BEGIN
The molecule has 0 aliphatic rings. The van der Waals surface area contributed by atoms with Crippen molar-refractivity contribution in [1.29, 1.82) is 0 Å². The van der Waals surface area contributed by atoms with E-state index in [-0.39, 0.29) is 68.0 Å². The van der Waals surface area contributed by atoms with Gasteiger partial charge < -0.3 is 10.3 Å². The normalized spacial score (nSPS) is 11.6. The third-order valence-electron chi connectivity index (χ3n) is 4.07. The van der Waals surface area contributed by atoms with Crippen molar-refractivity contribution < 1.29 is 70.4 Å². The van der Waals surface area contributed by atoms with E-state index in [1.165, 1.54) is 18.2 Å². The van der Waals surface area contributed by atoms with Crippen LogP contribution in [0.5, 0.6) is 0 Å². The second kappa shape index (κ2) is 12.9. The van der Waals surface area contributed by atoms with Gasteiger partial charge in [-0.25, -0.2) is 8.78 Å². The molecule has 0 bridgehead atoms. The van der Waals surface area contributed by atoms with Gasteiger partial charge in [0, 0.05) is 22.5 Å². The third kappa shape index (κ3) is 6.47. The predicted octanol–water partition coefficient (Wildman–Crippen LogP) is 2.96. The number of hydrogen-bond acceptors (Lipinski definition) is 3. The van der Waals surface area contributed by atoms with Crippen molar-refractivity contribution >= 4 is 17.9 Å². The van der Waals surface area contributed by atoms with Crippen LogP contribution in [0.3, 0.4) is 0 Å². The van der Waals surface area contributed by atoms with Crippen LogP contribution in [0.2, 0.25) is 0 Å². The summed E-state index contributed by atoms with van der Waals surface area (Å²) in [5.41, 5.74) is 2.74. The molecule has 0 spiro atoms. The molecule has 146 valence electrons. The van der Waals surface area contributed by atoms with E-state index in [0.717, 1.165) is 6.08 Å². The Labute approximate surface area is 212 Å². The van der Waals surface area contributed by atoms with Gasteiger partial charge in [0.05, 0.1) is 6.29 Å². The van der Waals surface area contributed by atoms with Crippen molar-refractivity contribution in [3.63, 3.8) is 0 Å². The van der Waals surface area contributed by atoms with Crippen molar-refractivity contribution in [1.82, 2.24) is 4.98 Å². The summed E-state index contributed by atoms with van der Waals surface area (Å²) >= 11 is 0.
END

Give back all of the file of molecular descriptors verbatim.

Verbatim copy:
The molecule has 0 aliphatic rings. The van der Waals surface area contributed by atoms with Crippen molar-refractivity contribution in [1.29, 1.82) is 0 Å². The van der Waals surface area contributed by atoms with E-state index in [-0.39, 0.29) is 68.0 Å². The van der Waals surface area contributed by atoms with Gasteiger partial charge < -0.3 is 10.3 Å². The normalized spacial score (nSPS) is 11.6. The third-order valence-electron chi connectivity index (χ3n) is 4.07. The van der Waals surface area contributed by atoms with Crippen molar-refractivity contribution < 1.29 is 70.4 Å². The van der Waals surface area contributed by atoms with E-state index in [1.165, 1.54) is 18.2 Å². The van der Waals surface area contributed by atoms with Crippen LogP contribution in [0.5, 0.6) is 0 Å². The second kappa shape index (κ2) is 12.9. The van der Waals surface area contributed by atoms with Gasteiger partial charge in [-0.25, -0.2) is 8.78 Å². The molecule has 0 bridgehead atoms. The van der Waals surface area contributed by atoms with Gasteiger partial charge in [0, 0.05) is 22.5 Å². The third kappa shape index (κ3) is 6.47. The predicted octanol–water partition coefficient (Wildman–Crippen LogP) is 2.96. The number of hydrogen-bond acceptors (Lipinski definition) is 3. The van der Waals surface area contributed by atoms with Crippen molar-refractivity contribution >= 4 is 17.9 Å². The van der Waals surface area contributed by atoms with Crippen LogP contribution in [0.3, 0.4) is 0 Å². The van der Waals surface area contributed by atoms with Crippen LogP contribution in [0.2, 0.25) is 0 Å². The summed E-state index contributed by atoms with van der Waals surface area (Å²) in [5.41, 5.74) is 2.74. The molecule has 0 spiro atoms. The molecule has 146 valence electrons. The van der Waals surface area contributed by atoms with E-state index in [0.717, 1.165) is 6.08 Å². The Labute approximate surface area is 212 Å². The van der Waals surface area contributed by atoms with Gasteiger partial charge in [0.05, 0.1) is 6.29 Å². The van der Waals surface area contributed by atoms with Crippen molar-refractivity contribution in [3.63, 3.8) is 0 Å². The van der Waals surface area contributed by atoms with Crippen molar-refractivity contribution in [1.82, 2.24) is 4.98 Å². The summed E-state index contributed by atoms with van der Waals surface area (Å²) >= 11 is 0.